Everyone knows that exercise improves health, and ongoing research continues to uncover increasingly detailed information on its benefits for metabolism, circulation, and improved functioning of organs such as the heart, brain, and liver. With this knowledge in hand, scientists may be better ...
By News Staff
The Turing Fiasco Actually Is An Argument For Fixed Drug Prices
There have been a number of articles in the press recently about drug patents and pricing.  Much of the recent furor stems from the move by Turing Pharmaceuticals’ CEO Martin Shkreli to increase the price of pyrimethamine (trade name Daraprim), an ancient, generic antibiotic used to treat ...
By David Shlaes
Rare Cancer Responds Unusually Well To New Treatment
Patients with advanced gastrointestinal neuroendocrine tumors (NETs) have limited treatment options and there are few oncologists who are specialized in this relatively rare disease. But now results from a multi-center randomized international trial of an innovative treatment show a marked improvement ...
By News Staff
76 Percent Of Millennials Want To Know What’s In Their DNA
More than half (53 percent) of U.S. consumers want to know what’s in their DNA, according to a new survey, yet only 7 percent of respondents say that their doctor has discussed genetic screening with them. The nationwide survey, conducted by marketing research company ORC International among ...
By News Staff
Men More Likely To Be Viewed As Creative Thinkers, Finds Survey
People tend to associate the ability to think creatively with stereotypical masculine qualities, according to a paper in Psychological Science, which suggests that the work and achievements of men tend to be evaluated as more creative than similar work and achievements produced by women. Research ...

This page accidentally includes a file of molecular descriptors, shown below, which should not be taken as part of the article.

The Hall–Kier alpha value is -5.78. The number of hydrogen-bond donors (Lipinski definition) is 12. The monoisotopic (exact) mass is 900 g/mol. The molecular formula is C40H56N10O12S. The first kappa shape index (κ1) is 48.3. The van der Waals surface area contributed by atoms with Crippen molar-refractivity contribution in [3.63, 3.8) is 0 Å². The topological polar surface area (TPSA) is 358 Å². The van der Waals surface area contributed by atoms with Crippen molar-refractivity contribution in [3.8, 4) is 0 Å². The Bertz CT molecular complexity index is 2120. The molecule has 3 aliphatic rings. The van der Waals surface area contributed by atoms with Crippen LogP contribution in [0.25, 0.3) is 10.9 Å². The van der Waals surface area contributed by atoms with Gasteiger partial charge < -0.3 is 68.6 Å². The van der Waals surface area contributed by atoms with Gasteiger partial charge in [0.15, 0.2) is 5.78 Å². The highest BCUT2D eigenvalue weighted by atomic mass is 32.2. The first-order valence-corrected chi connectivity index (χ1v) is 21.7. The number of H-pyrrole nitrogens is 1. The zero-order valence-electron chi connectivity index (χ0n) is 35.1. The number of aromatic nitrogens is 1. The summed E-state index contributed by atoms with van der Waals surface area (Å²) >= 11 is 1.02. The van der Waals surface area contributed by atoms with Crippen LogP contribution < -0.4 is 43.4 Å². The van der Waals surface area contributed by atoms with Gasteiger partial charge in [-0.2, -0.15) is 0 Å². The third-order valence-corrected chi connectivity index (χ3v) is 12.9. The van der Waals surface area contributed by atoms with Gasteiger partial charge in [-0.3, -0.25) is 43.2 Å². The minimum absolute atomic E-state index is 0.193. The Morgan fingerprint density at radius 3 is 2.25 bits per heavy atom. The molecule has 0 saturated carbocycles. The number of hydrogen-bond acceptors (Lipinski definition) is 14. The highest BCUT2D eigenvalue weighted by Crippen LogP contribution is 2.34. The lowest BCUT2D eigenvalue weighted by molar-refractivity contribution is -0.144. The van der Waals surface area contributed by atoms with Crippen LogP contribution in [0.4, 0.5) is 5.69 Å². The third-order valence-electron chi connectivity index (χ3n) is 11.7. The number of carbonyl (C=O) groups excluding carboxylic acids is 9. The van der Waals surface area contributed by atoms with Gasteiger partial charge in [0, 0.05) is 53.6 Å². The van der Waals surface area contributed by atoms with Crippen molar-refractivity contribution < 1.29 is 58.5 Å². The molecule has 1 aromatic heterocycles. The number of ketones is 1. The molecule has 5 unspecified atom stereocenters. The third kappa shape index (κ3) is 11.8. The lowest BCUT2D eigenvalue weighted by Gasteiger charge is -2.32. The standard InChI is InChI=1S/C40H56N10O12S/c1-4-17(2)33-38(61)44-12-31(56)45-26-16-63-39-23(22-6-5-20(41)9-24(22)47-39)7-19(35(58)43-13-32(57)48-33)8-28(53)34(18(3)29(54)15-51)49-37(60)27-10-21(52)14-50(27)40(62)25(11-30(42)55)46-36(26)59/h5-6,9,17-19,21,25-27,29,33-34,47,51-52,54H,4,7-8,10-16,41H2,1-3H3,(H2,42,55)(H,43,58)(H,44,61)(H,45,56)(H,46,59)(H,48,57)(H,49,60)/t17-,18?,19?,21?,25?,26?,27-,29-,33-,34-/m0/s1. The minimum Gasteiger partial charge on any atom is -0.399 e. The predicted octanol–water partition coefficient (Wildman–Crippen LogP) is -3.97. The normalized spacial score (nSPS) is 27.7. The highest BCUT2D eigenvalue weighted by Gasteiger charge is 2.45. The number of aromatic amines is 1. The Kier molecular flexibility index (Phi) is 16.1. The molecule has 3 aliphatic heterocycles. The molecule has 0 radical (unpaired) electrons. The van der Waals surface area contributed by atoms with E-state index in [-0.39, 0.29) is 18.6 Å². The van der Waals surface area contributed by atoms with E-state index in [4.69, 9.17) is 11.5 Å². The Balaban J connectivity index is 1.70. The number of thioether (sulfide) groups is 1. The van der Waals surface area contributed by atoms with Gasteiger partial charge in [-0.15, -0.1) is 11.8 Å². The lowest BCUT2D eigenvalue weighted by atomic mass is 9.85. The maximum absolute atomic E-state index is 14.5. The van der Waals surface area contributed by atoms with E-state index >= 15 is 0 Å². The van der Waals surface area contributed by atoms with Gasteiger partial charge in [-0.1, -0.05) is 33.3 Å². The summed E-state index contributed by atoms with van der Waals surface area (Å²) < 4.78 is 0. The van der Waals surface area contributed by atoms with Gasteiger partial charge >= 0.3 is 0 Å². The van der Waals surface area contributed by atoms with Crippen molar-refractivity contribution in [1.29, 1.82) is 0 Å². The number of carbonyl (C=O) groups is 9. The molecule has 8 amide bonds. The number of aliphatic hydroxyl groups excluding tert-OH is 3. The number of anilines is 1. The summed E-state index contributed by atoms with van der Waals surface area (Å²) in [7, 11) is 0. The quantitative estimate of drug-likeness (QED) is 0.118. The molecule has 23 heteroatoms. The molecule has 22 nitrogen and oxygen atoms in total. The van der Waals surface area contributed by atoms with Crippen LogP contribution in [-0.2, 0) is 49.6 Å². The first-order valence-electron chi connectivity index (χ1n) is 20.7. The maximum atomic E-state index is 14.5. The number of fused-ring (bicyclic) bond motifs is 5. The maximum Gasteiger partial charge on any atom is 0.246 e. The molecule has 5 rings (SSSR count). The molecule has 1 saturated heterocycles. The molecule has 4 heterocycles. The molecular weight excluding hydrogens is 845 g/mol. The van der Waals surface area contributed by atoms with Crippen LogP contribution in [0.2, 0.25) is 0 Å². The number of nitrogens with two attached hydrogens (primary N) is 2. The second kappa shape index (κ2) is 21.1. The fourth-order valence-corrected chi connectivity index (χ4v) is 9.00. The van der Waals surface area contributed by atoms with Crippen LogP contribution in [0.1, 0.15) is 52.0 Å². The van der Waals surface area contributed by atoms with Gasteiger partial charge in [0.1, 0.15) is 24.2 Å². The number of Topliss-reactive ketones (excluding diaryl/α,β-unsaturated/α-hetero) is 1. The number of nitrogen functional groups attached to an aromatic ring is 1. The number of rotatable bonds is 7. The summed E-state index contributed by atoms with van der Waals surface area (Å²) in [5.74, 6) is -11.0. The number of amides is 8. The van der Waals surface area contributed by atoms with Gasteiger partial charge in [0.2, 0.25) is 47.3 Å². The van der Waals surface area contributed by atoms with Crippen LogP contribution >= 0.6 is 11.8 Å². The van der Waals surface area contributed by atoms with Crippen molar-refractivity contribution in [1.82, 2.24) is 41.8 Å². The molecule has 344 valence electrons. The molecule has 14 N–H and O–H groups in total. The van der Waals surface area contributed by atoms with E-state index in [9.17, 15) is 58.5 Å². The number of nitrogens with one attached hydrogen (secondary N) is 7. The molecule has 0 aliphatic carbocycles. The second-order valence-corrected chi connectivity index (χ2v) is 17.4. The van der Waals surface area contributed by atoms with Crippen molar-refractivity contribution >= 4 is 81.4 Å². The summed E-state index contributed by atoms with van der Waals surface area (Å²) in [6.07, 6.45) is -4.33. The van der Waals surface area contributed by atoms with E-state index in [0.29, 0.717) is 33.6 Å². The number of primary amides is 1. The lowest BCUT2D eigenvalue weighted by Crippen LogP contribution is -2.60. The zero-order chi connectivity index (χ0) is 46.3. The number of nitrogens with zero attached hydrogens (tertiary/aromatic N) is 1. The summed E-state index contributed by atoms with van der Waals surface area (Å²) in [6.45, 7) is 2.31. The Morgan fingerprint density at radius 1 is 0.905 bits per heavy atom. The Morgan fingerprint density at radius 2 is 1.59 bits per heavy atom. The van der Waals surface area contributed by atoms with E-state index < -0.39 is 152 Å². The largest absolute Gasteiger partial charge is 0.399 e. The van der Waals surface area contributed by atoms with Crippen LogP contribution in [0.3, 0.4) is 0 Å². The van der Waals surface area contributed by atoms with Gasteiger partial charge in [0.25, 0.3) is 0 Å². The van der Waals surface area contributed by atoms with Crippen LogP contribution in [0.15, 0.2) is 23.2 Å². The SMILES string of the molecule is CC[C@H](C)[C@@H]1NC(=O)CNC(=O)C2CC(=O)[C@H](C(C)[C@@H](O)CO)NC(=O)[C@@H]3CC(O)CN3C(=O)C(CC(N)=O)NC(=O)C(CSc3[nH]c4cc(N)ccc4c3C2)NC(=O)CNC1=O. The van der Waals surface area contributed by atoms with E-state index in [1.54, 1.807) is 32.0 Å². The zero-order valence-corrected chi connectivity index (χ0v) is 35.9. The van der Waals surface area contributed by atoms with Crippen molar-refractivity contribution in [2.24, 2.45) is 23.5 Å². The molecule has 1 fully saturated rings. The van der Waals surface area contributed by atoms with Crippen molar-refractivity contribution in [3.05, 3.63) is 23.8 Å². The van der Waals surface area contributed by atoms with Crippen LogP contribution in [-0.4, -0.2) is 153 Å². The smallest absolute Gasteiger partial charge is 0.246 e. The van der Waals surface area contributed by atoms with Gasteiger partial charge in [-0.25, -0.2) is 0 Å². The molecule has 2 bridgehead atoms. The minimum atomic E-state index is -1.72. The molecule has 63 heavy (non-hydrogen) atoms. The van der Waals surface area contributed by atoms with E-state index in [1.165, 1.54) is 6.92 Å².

By News Staff
Graduate Education Is A Mess. Can Universities Fix It?
Colleges and universities in the United States remain among the most prestigious institutions of higher education in the world. But, concerned about rising costs and the job prospects of young men and women with undergraduate degrees, Americans these days tend to view education as more of a business ...
By The Conversation
Ancestry Can Be Determined By Fingerprints
A proof-of-concept study finds that it is possible to identify an individual's ancestral background based on his or her fingerprint characteristics - a discovery with significant applications for law enforcement and anthropological research. "This is the first study to look at this issue at this ...
By News Staff
Online Market For Invasive Plants Is Booming
Goldenrod, Himalayan balsam, Chinese windmill palm: three plants, one problem. All are native to continents other than Europe, but were introduced to Switzerland as garden or ornamental plants. At some point they "escaped" into the wild, where they now threaten the native flora. This phenomenon ...
By News Staff
Almost Half Of US Seafood Supply Is Wasted, Mostly By Consumers
As much as 47 percent of the edible U.S. seafood supply is lost each year, mainly from consumer waste, according to a paper in Global Environmental Change, which takes advantage of a recent spotlight on the sustainability of the world's seafood resources.  The 2010 U.S. Dietary Guidelines ...
By News Staff
MASC Artificial Teeth Are As Tough As Real Ones
Teeth and seashells are among the stronger, more durable things in nature. The secret of these materials lies in their unique fine structure: they are composed of different layers in which numerous micro-platelets are joined together, aligned in identical orientation in each layer.Mimicking that ...
By News Staff
Understanding Self-Control: Eating And Spending Are Different Public Policy Issues
You can resist buying a candy bar while you're waiting in the checkout line at the grocery store--but you'll buy any pair of shoes that are on sale. Your best friend, in contrast, wouldn't dream of buying a pair of shoes he thinks he doesn't need, no matter how low the price--but he can't resist ...
By News Staff
G.K.Chesterton (1874 – 1936) visited the United States twice, in 1921 and 1930.  I...  more »
While smoking rates are rising in the Third World, and declining in America, one statistic seems...  more »
    The remarkable coincidence of the empirical Pythagorean equation for SM...  more »
What can high school kids do with the Pythagorean theorem that's possibly useful AND cool? You...  more »
NASA has announced that there is flowing liquid water on Mars.  Where there is water...  more »